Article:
Nick Kroll And Andrew Rannells Are Those Gays Trying To Kill You

Mar 9, 2024

Adopting a baby can often be a long and grueling process. Finding a child up for adoption or an expecting mother who feels she’s a match is not for the faint of heart. So, when we first meet Dom (Nick Kroll) and Cole (Andrew Rannells), it’s hard not to have sympathy for them. Celebrating their 10th wedding anniversary, the couple has spent three years attempting to start a family with little luck and, as we’ll eventually learn, a bit of tragedy thrown in for good measure. But as the events of “I Don’t Understand You” unfold, directors, screenwriters, and real-life partners Brian Crano and David Craig put forward an excellent case that perhaps this fictional pair aren’t the best prospective parents in the first place.
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Debuting at the 2024 SXSW Film Festival, “Understand You” finds Dom and Cole headed to Italy for what is supposed to be a dream vacation, but their minds are elsewhere. Despite the breathtaking views of Rome, they are waiting patiently for Candace (Amanda Seyfried, she has three scenes), a prospective mother, to contact them. Candace is due in a few weeks and still hasn’t decided who her child’s prospective new parents will be.
While in Rome, Dom and Cole have dinner with a family friend who insists that they cancel their long-in-the-works restaurant reservation in the countryside. Instead, he has set up a meal for them with a legendary cook who hasn’t worked in months but will reopen her kitchen just for them. Feeling pressured, the pair reluctantly agree. And how could they not? An old family friend has fitted them with a rental car and the promise of a night of authentic Italian dining they will never forget. On their way to this exclusive meal, they take a wrong turn and end up on the wrong dirt road. And that’s when things start to go off the rails because, as the title suggests,…they don’t speak Italian.
What follows afterward sees the film shift to a dark and deadly comedy reminiscent of 90s Indies such as “The Last Supper” or “The House of Yes.” And like both of those films, which chances are you haven’t even heard of (although see the former for Parker Posey alone), it doesn’t completely work. This is a genre that is notoriously difficult to crack. You either have to go full-bore comedy horror (see “Ready or Not”) or make the twist more circumstantial. “Understand You” wants it to play out as a comedy of errors. And, in hindsight, that might be even tougher to pull off.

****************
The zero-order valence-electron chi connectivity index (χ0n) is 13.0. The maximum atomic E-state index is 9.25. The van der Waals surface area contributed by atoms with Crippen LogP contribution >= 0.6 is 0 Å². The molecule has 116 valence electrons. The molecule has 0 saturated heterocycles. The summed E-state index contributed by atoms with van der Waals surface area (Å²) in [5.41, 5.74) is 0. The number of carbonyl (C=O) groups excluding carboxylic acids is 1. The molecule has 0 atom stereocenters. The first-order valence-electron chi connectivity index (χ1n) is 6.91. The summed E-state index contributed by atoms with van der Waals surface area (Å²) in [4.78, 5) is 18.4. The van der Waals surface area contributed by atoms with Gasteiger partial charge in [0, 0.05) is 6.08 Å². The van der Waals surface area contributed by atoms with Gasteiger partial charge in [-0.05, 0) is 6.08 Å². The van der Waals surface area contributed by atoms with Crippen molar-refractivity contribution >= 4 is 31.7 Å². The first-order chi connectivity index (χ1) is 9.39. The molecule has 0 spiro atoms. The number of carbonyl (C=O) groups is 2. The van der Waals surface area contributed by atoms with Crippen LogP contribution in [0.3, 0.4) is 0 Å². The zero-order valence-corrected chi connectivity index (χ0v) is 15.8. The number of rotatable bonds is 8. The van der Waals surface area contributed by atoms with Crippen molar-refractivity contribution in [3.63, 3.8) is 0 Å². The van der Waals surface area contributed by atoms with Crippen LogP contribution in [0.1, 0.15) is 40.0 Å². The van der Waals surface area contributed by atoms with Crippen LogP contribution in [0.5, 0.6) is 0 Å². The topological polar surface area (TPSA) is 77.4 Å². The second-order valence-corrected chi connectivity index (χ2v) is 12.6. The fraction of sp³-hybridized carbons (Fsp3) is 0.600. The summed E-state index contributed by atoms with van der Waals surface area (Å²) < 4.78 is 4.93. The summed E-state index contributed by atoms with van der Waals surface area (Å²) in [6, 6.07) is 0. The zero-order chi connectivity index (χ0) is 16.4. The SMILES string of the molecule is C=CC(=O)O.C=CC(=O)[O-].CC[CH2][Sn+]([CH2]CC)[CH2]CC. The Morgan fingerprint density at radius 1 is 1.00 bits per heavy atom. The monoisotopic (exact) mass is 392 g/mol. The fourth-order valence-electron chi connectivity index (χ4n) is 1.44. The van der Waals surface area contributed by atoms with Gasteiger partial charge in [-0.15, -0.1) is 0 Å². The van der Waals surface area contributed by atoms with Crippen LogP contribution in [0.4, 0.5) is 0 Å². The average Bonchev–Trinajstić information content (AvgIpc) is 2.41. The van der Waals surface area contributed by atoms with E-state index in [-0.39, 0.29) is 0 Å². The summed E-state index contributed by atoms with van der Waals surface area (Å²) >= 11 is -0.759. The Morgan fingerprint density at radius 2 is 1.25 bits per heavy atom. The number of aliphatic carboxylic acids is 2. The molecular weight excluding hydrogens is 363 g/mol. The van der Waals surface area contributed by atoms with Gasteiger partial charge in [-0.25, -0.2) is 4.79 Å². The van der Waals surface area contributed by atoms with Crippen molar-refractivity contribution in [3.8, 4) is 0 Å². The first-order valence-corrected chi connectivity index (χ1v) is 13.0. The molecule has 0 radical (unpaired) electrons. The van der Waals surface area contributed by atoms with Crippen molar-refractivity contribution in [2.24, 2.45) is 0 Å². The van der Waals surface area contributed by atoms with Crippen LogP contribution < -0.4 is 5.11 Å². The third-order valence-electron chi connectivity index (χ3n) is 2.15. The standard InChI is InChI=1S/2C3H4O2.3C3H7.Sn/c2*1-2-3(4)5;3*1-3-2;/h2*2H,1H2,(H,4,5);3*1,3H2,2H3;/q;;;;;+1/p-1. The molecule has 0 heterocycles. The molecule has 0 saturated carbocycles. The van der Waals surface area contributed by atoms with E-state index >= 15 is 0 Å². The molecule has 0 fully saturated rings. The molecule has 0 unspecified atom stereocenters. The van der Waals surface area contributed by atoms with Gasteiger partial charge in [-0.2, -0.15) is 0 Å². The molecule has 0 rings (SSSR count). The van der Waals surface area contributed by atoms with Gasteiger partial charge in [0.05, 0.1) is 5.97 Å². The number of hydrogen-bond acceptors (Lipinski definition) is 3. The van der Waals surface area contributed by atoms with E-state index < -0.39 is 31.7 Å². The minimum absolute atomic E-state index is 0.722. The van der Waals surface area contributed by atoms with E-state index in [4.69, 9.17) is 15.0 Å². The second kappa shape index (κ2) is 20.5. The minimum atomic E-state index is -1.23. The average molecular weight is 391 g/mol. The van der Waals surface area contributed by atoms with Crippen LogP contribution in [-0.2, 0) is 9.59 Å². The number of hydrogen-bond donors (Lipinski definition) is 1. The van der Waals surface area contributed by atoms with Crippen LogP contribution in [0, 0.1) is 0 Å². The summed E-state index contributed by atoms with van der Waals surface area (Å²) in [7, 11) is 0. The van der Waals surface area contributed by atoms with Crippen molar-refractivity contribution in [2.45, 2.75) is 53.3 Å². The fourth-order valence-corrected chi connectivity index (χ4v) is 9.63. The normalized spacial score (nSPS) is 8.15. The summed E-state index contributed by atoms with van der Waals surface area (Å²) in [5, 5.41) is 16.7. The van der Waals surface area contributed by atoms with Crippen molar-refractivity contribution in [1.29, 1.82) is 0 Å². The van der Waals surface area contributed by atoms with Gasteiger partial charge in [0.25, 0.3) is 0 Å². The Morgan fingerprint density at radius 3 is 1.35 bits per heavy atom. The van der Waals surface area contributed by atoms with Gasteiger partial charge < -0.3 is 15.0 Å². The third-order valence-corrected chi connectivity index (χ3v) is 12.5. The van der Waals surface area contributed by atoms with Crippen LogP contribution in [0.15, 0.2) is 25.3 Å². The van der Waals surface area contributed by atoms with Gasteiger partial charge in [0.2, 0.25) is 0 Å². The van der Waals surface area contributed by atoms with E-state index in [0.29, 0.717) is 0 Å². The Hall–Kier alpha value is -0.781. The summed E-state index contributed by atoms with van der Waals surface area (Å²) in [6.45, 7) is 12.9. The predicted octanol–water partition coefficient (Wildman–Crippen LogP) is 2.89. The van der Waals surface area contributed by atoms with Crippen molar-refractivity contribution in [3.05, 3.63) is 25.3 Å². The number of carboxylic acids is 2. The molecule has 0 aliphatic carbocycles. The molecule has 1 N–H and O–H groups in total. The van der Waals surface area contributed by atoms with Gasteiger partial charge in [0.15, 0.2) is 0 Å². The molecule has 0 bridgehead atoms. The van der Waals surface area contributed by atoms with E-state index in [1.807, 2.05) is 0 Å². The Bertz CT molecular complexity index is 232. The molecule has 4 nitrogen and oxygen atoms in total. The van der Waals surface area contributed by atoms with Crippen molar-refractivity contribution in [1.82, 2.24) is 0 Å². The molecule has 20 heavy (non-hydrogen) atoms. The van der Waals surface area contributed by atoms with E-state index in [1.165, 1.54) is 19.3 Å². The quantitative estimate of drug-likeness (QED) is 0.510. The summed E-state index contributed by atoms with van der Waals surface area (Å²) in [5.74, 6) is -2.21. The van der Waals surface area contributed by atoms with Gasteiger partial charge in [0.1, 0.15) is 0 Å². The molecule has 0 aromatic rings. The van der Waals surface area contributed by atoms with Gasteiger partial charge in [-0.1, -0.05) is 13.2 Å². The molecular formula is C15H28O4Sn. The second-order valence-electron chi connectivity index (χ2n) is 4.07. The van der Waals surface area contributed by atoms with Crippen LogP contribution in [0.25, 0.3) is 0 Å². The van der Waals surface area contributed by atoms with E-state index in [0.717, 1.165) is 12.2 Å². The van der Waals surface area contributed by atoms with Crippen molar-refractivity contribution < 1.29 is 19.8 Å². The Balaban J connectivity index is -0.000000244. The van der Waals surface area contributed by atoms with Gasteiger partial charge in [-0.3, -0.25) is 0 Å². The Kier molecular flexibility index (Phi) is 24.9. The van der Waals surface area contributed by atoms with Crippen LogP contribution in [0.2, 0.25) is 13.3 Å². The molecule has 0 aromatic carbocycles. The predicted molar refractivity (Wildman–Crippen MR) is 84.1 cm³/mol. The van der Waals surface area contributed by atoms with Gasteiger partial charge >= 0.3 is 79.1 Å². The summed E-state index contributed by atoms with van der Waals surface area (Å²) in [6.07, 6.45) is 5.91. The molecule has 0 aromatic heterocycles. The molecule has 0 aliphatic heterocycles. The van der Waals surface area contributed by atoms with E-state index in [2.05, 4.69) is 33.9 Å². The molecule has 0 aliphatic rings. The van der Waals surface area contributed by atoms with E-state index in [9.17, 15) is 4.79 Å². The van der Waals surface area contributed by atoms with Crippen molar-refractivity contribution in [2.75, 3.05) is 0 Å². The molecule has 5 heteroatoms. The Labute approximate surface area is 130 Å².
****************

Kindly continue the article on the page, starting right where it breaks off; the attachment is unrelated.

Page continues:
To make this plausible, Crano and Craig attempt to set up a series of events that would make our gay heroes suspicious of everyone around them. There’s the porter at their countryside hotel who doesn’t realize they are a couple. Dom and Cole assume he’s potentially prejudiced against “the gays,” but in reality, he’s just embarrassed over his mistake and calls himself an “idiot.” And there is the confusion with the local farmer who helps them (sort of) get off that rainy-soaked private road. All while they are desperate to hear back from Candace with her final decision. But at that point, the movie needs you to believe both men can’t figure out what any of these non-English speaking Italians are communicating whatsoever and, therefore, start to make wild assumptions about what is going on around them. And we mean wild assumptions. Listen, “Understand” has screamed comedy from the beginning and you’d probably go along with it if the premise didn’t take a very unexpected and bloody turn.
Luckily, by the time the story flips, the filmmakers have some colorful characters up their sleeves to perk your interest including an almost completely unrecognizable Morgan Spector (of recent “The Guilded Age” fame) as a local Italian AAA employee and Eleonora Romandini (“The White Lotus”) as his charming and way too-polite fiancee. This is a movie that will live and die by its stars though. Kroll and Rannells have genuine chemistry, but they simply aren’t as funny as you’d hope and that comes down to the script. Perhaps the characters were too close to home for the filmmakers (the scenario was inspired by their real-life events), but if you’re gonna make Dom and Cole two Los Angeles gay men of a certain age, maybe lean into it a bit more? There should be more cutting zingers coming out of at least one of their mouths. Yes, we need to believe they could be good parents, but as constituted, they are sort of, well, the worst sort of gays, boring ones (and, trust me, I only note this from personal experience).
There is a kernel of an idea in Cano and Craig’s screenplay that’s worth exploring. The movie feels like it could or should be great, but it took a wrong turn somewhere on that dark road. Then again, maybe in 20 years, we’ll look back at it like “Supper” and “Yes” and appreciate it more even with its obvious flaws. Or, more likely, maybe not. (Oh, the on-location Italian vistas are pretty though.) [C+]

Disclaimer: This story is auto-aggregated by a computer program and has not been created or edited by filmibee.
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